In this work, we derive error bounds of the (simple) kriging predictor under a uniform metric. The predictive error is bounded in terms of the maximum pointwise predictive variance of kriging. A key implication of our work is to show that the overall predictive performance of a Gaussian process model is tied to the smoothness of the underlying correlation function as well as the space-filling property of the design (i.e., collection of the design points). This has two major consequences. First, we show that a less smooth correlation function is more robust in prediction, in the sense that prediction consistency can be achieved for a broader range of true correlation functions, while a smoother correlation function can achieve a higher rate of convergence provided that it is no smoother than the true correlation. Second, these error bounds are closely related to the fill distance, which is a space-filling property of the design. This suggests that it makes a good design by minimizing its fill distance. The theory of radial basis function approximation (Wendland, 2004) and a maximum inequality for Gaussian processes (Adler and Taylor, 2009) are employed as key tools in our technical development.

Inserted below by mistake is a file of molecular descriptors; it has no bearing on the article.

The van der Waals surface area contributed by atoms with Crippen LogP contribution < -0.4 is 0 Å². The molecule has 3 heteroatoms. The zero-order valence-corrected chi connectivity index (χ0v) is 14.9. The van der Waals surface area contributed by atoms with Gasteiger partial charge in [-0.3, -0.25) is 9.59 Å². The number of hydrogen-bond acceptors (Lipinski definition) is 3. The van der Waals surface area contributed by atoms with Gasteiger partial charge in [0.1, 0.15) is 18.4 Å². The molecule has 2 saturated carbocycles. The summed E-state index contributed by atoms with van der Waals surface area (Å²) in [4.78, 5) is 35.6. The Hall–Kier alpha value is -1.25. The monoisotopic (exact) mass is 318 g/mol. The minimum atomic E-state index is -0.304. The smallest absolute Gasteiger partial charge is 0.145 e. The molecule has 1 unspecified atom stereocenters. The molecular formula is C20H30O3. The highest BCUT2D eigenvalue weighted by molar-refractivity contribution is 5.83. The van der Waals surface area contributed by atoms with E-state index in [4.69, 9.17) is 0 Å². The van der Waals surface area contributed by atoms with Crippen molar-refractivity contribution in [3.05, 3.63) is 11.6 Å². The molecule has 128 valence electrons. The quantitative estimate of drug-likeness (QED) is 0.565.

This paper is organized as follows. In Section 2, we review the mathematical foundation of simple kriging and state the objectives of this paper. In Section 3, we present our main results on the uniform error bounds for kriging predictors. Comparison with existing results in the literature is given in Section 3.3. Some simulation studies are presented in Section 4, which confirm our theoretical analysis. Concluding remarks and discussion are given in Section 5. Appendix A includes some necessary mathematical tools. Appendix B contains the proof of Theorem 1, the main theorem of this work.
2 Preliminaries and motivation
2.1 Review on the simple kriging method